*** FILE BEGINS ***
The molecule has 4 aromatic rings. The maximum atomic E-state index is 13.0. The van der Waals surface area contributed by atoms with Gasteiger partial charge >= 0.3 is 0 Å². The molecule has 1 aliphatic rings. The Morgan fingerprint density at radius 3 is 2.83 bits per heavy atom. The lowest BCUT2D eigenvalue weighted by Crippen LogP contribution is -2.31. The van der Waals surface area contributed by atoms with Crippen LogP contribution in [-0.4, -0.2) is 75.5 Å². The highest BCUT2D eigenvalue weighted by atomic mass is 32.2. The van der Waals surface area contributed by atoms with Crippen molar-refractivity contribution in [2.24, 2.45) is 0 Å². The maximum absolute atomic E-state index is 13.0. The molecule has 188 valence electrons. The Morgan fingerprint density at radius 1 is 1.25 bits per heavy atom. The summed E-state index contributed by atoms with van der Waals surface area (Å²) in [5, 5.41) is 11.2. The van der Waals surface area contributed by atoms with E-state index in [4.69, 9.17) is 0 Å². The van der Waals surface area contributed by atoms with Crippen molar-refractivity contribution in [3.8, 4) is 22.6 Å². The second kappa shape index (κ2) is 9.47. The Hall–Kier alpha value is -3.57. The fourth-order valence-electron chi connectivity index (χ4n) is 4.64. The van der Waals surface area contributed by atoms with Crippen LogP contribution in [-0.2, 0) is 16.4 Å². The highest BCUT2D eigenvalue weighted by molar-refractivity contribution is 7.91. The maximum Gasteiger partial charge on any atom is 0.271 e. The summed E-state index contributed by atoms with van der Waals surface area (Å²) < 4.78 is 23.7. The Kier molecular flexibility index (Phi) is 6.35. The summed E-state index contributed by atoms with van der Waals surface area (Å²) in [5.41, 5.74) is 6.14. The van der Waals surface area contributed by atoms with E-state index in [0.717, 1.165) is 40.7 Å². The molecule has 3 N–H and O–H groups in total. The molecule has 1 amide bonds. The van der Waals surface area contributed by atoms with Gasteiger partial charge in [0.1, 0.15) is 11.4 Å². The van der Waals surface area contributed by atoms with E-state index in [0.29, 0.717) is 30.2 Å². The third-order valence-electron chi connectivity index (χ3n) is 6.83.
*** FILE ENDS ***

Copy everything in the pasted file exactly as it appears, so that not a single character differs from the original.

The molecule has 4 aromatic rings. The maximum atomic E-state index is 13.0. The van der Waals surface area contributed by atoms with Gasteiger partial charge >= 0.3 is 0 Å². The molecule has 1 aliphatic rings. The Morgan fingerprint density at radius 3 is 2.83 bits per heavy atom. The lowest BCUT2D eigenvalue weighted by Crippen LogP contribution is -2.31. The van der Waals surface area contributed by atoms with Crippen LogP contribution in [-0.4, -0.2) is 75.5 Å². The highest BCUT2D eigenvalue weighted by atomic mass is 32.2. The van der Waals surface area contributed by atoms with Crippen molar-refractivity contribution in [2.24, 2.45) is 0 Å². The maximum absolute atomic E-state index is 13.0. The molecule has 188 valence electrons. The Morgan fingerprint density at radius 1 is 1.25 bits per heavy atom. The summed E-state index contributed by atoms with van der Waals surface area (Å²) in [5, 5.41) is 11.2. The van der Waals surface area contributed by atoms with E-state index in [4.69, 9.17) is 0 Å². The van der Waals surface area contributed by atoms with Crippen molar-refractivity contribution in [3.8, 4) is 22.6 Å². The second kappa shape index (κ2) is 9.47. The Hall–Kier alpha value is -3.57. The fourth-order valence-electron chi connectivity index (χ4n) is 4.64. The van der Waals surface area contributed by atoms with Crippen LogP contribution in [-0.2, 0) is 16.4 Å². The highest BCUT2D eigenvalue weighted by molar-refractivity contribution is 7.91. The maximum Gasteiger partial charge on any atom is 0.271 e. The summed E-state index contributed by atoms with van der Waals surface area (Å²) < 4.78 is 23.7. The Kier molecular flexibility index (Phi) is 6.35. The summed E-state index contributed by atoms with van der Waals surface area (Å²) in [5.41, 5.74) is 6.14. The van der Waals surface area contributed by atoms with E-state index in [0.717, 1.165) is 40.7 Å². The molecule has 3 N–H and O–H groups in total. The molecule has 1 amide bonds. The van der Waals surface area contributed by atoms with Gasteiger partial charge in [0.1, 0.15) is 11.4 Å². The van der Waals surface area contributed by atoms with E-state index in [0.29, 0.717) is 30.2 Å². The third-order valence-electron chi connectivity index (χ3n) is 6.83.